|Fraud Prevention tools||$500-$600 per year|
|PCI compliance||As per trustnet, it can cost $10,000|
|Other website security services (firewalls, malware scanners, intrusion detection systems)||$5000 – $6000|
Estimated Cost of Creating a Replica of Popular eCommerce Website
To give you an idea of the potential cost involved in building an eCommerce site, it can be helpful to look at examples of popular eCommerce websites. Keep in mind that these prices are rough estimations based on several factors.
In this section, I will discuss the estimated costs of some well-known eCommerce websites that we all use frequently. It’s important to note that these costs are not exact figures and may vary depending on various factors such as:
- Size of the eCommerce store
- Features of the eCommerce store
- Functionality of the store
- Popularity of the store
- Security and robustness of the store
|Popular eCommerce Stores||Estimated Cost of Website Development||Time to Develop|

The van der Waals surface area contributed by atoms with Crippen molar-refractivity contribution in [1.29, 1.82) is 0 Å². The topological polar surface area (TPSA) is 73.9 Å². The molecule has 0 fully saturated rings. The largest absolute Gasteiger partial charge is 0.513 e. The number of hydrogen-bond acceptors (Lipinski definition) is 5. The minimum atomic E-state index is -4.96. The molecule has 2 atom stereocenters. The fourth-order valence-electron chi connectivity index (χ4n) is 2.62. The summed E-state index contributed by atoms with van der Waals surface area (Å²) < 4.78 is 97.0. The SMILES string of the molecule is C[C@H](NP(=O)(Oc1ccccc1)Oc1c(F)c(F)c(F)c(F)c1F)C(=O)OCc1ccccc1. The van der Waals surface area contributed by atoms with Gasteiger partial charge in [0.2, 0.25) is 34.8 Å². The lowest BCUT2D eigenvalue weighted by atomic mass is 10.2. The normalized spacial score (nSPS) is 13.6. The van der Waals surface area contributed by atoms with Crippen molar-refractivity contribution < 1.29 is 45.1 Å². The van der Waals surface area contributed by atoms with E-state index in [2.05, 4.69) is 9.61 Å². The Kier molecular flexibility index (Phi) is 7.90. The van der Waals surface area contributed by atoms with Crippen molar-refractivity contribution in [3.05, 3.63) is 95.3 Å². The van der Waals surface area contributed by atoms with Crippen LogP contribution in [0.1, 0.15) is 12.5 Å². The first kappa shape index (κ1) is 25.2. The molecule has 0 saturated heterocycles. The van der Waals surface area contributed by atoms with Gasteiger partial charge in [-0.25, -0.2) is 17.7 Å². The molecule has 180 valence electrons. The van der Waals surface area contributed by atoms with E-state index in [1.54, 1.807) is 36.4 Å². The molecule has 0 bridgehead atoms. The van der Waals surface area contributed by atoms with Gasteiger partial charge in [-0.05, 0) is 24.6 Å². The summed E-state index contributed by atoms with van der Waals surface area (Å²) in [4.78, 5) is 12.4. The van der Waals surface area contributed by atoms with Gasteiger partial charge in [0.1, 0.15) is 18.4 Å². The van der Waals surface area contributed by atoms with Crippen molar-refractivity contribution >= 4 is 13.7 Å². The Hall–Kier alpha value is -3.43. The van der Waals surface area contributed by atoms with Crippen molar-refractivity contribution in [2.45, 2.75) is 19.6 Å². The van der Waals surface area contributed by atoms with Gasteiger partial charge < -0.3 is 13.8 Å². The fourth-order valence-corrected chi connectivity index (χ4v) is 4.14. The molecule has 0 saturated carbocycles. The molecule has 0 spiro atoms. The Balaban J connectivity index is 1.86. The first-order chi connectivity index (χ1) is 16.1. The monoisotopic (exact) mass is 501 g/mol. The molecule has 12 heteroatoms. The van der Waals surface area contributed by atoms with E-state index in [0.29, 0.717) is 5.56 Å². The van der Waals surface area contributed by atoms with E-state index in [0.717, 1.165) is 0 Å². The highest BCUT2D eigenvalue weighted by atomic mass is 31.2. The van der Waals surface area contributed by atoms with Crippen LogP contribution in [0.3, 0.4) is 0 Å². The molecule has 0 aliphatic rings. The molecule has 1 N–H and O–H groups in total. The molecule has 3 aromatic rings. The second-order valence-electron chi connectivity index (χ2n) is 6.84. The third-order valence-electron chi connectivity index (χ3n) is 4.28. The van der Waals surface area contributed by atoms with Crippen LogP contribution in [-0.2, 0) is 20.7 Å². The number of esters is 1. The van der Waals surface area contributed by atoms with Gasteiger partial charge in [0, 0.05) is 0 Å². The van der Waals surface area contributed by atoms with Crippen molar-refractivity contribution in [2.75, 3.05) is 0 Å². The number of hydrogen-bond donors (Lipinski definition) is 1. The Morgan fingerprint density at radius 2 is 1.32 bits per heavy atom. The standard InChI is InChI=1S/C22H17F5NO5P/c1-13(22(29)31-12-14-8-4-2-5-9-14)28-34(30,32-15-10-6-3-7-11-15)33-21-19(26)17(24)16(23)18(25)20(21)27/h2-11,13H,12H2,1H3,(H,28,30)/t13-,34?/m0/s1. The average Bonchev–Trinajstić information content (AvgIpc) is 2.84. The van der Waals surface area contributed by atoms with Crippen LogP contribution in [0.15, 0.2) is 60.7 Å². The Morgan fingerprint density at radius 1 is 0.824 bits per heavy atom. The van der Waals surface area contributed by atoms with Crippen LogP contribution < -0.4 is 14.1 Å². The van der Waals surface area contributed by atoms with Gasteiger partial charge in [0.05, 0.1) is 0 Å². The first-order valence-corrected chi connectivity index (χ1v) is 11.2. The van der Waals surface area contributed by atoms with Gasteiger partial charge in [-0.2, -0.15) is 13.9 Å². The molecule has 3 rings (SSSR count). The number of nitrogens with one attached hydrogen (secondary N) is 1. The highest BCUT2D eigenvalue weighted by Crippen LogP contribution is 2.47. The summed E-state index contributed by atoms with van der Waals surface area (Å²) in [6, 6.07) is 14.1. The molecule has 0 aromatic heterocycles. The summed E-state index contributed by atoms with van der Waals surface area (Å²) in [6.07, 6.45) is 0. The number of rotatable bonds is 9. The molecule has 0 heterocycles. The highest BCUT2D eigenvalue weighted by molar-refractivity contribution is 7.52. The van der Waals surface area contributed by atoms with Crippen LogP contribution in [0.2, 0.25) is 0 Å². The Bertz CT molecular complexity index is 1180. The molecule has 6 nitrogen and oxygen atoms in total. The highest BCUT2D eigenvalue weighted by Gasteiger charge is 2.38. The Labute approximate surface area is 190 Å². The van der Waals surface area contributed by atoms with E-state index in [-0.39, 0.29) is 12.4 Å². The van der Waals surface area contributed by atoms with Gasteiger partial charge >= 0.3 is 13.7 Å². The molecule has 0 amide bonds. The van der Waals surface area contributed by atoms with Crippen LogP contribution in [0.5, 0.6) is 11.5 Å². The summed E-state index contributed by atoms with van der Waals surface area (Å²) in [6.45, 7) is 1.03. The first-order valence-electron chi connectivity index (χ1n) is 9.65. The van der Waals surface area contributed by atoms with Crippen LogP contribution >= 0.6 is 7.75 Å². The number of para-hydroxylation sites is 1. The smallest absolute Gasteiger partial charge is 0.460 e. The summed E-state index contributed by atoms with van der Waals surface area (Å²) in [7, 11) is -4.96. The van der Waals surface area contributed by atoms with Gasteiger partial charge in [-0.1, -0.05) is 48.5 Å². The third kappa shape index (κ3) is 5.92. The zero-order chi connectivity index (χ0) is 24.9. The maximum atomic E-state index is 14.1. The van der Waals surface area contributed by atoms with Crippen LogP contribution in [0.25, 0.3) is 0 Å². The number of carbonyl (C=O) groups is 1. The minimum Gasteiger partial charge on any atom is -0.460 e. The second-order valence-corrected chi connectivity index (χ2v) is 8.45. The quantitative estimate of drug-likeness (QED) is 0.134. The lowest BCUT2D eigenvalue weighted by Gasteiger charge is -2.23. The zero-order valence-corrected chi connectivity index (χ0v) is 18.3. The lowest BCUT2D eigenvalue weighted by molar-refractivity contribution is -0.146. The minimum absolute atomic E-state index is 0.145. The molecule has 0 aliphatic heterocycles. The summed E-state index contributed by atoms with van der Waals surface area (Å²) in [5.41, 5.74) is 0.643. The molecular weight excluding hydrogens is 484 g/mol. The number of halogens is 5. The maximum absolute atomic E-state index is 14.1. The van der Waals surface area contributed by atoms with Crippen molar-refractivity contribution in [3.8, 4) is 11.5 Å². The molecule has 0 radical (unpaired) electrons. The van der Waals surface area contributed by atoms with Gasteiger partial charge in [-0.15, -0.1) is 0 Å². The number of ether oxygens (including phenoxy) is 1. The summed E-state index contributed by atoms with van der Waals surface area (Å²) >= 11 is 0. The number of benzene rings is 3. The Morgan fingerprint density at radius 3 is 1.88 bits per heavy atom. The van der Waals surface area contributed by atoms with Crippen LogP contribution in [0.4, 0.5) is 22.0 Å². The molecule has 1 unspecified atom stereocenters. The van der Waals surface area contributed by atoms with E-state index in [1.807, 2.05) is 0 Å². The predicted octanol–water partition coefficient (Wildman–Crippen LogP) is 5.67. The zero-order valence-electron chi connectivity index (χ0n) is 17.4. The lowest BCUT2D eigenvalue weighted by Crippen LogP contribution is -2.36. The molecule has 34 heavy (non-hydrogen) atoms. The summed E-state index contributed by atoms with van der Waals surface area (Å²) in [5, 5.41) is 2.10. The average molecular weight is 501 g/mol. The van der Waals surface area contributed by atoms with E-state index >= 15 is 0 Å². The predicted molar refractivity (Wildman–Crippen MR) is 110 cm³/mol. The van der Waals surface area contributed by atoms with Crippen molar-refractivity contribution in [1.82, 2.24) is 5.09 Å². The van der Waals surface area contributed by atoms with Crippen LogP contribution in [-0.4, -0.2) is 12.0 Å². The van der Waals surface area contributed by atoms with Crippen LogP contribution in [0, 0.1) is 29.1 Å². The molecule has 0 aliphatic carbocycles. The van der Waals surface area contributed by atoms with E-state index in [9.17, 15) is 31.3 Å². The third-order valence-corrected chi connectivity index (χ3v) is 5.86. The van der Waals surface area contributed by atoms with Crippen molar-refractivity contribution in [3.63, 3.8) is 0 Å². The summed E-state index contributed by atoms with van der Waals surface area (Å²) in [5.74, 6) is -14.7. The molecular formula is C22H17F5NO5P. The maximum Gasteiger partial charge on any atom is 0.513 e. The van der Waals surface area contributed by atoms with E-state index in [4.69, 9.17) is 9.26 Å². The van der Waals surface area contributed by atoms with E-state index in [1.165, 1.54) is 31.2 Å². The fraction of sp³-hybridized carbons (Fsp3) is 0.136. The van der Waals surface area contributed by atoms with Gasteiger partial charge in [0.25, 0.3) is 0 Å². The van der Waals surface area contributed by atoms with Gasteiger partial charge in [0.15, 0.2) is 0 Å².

|Amazon||$50,000 to $150,000||12-16 months|
|Ebay||$50,000 to $100,000||6-8 months|
|AliExpress||$50,000 to $90,000||7-9 months|
|Target||$40,000 to $100,000||6-8 months|
|Walmart||$50,000 to $100,000||12-16 months|
|Alibaba.com||$50,000 to $100,000||12-16 months|
|Rakuten||$40,000 to $80,000||6-8 months|
|JD.com||$30,000 to $70,000||5-8 months|
|Newegg||$30,000 to $90,000||4-7months|
|Mercado Libre||$40,000 to $100,000||6-9 months|
Total Cost of Building an eCommerce Website
The cost of building an eCommerce website can vary depending on several factors, such as the size and complexity of the website, the functionality and features required, the design and branding elements, and the web development team’s expertise and experience.
Additionally, there are other costs to consider, such as domain registration, website hosting, payment gateway integration, SSL certificate, website maintenance, and marketing expenses.
All of these factors can contribute to the final cost of building an eCommerce website. Therefore, it is important to carefully consider and plan the budget for the website development process to avoid unexpected expenses and ensure that the website is built to meet the specific business needs and goals.